"In a lot of instances, from what I can read from the policy, the board was concerned about being reimbursed for the cleaning," she continued. "Because, you can charge these back to the private property owners through their taxes and in order to get around that our policy requires that we make a finding about their financial status."

"I can remember the policy being, if the person is financially unable and they present documentation to this board showing their income, we could go in there and do the work," McBride agreed. "But for people that are financially able and have a house that is burned down and insurance has done some stuff and compensated them, we can't do anything."

"Let me just say this about the health department," Coleman chimed in. "I have met with Mr. Grace regarding the health department's involvement and so, the health department is really getting some kickback with some of the people saying 'why did you come and single out my property rather than getting everybody.' So now the health department is having reservation about going out if it is just for a junky yard."

"If we get a complaint from the citizens whose property adjoins it then we got to," McBride replied.

"The board can do that on its own motion," Coleman answered.

"First, I want to say this," said Whitten. "I don't have a problem at all going up there to help clean the properties. I am in favor of it in fact. But I'm more in favor of following the board policy and accept the guidelines that we have been abiding by on every piece of property that we have ever cleaned up since we adopted this policy.

"In fact, the only time that we have gotten involved with cleaning property is by request," he continued. "The only reason that the health department gets involved is to protect this board."

"Well, Mr. Whitten and president of the board, I don't want to do anything that will get this board into a legal situation," said Billings. "You all are saying in this that the city of Shelby should be in here pleading its case for this work to be done? In so many words, am picking up what you all are saying?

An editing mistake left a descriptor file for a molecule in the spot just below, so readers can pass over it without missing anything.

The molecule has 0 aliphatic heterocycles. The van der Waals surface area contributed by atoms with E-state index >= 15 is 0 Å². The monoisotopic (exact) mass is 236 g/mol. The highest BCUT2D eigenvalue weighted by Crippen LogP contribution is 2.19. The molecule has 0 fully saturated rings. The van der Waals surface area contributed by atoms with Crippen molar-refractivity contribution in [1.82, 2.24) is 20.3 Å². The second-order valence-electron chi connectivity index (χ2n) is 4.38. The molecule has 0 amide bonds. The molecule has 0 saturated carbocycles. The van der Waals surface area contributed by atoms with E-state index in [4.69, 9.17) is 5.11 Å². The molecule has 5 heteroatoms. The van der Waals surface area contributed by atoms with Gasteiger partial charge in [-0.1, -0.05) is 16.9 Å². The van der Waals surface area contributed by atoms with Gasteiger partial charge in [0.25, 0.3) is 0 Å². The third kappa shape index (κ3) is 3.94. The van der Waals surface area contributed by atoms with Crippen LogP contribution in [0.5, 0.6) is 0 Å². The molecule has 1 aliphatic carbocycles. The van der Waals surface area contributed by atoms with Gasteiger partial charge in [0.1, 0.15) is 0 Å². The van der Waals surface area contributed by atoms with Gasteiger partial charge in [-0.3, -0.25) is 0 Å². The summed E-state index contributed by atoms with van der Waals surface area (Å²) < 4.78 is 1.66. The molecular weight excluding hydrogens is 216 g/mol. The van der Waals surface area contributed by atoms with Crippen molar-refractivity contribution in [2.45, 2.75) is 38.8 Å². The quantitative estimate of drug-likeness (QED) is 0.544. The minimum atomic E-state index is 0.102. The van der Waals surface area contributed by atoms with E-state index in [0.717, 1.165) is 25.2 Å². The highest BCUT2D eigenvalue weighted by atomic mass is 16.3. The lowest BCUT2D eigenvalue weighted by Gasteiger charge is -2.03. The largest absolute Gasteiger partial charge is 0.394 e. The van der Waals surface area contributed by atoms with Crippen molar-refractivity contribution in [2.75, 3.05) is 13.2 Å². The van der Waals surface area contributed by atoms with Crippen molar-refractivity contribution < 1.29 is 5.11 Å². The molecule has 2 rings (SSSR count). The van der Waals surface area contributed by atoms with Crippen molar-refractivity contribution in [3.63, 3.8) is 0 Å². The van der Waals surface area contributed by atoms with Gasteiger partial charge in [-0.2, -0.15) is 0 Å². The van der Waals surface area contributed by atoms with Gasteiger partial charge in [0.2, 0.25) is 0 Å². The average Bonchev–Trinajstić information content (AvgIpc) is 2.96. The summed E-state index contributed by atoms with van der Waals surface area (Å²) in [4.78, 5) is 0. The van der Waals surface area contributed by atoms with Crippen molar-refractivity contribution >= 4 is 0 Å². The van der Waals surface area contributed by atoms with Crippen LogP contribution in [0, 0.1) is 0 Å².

"In Shelby, we are poor," he continued. "I had been on their board for 16 years and we cannot find some of these property owners. We need some help."

Whitten said that the only thing he was saying was that the board has a policy in place and it should be abided by.

"What needs to be done, in my own opinion, is the city of Shelby should contact the health department and ask the health department to come out and deem these a nuisance or health hazard and then attach that letter with the determination of the health department and then we will be in compliance with the Bolivar County board policy. Then we could move along and get it done."

"When you are dealing with private property, I think that the board should always go into it with premise that it cannot go onto the property," added Coleman. "When the legislature added the statute that the county could decide, it was never meant for the county to go onto private property because that is the land owner's responsibility."

"Mr. president, I am going to say something," said Billings. "Every time I bring something from my area we look at a precedence being set. It bothers me a little bit because we have taxpayers, and I am one and I pay some heavy taxes."

"I said that what you are asking is fine the way it is," Coleman replied. "But, I am telling you all what the law is. You all don't want to hear it, but I told you all the requirements (statute) have been met. But, as far as private property, it is not the government's job to clean private property."

"I think that where we're at is, that it is fine, with the dilapidated properties but the city needs to get with those two property owners of the burned homes," said Williams.

Billings then clarified that there were more than two burned properties.

"Its more than two, it's about 38," said Billings.

"Supervisor, we can't start that," said Whitten.

"It seems that every time we start something that we are starting a precedence," Billings said again. "We need help from the county because we are trying to stay afloat to be a town to help central (Cleveland). We buy every thing from central. So, we need a little help from county and central to stay afloat."

Coleman said that she was going to go to her office and bring a copy of the policy to the board. However, before she got up to leave, it was confirmed that a copy of the policy could be found in the county administrator's office.

"We seem to be showing a propensity of overlooking board policies," added Whitten. "It's happened before and now it's happening again. Now, I am not arguing about whether or not we should go up there and do it or not. I'm just saying that if you have a policy in place, and if I am in fact correct and I maybe wrong, where the board has to have a decision from the health department period.

"That's what we have done in the past," Whitten continued. "I don't know why we are having amnesia on the board, but that is a fact on what we have always done in the past. For me to vote for it, I want clarification on whether or not I am right on the policy."

Williams said that Shelby should indeed call the health department in for determination before the board should move forward with the matter.

The motion was then tabled until a copy of the policy could be attained and the board voted unanimously to approve Chatman's report.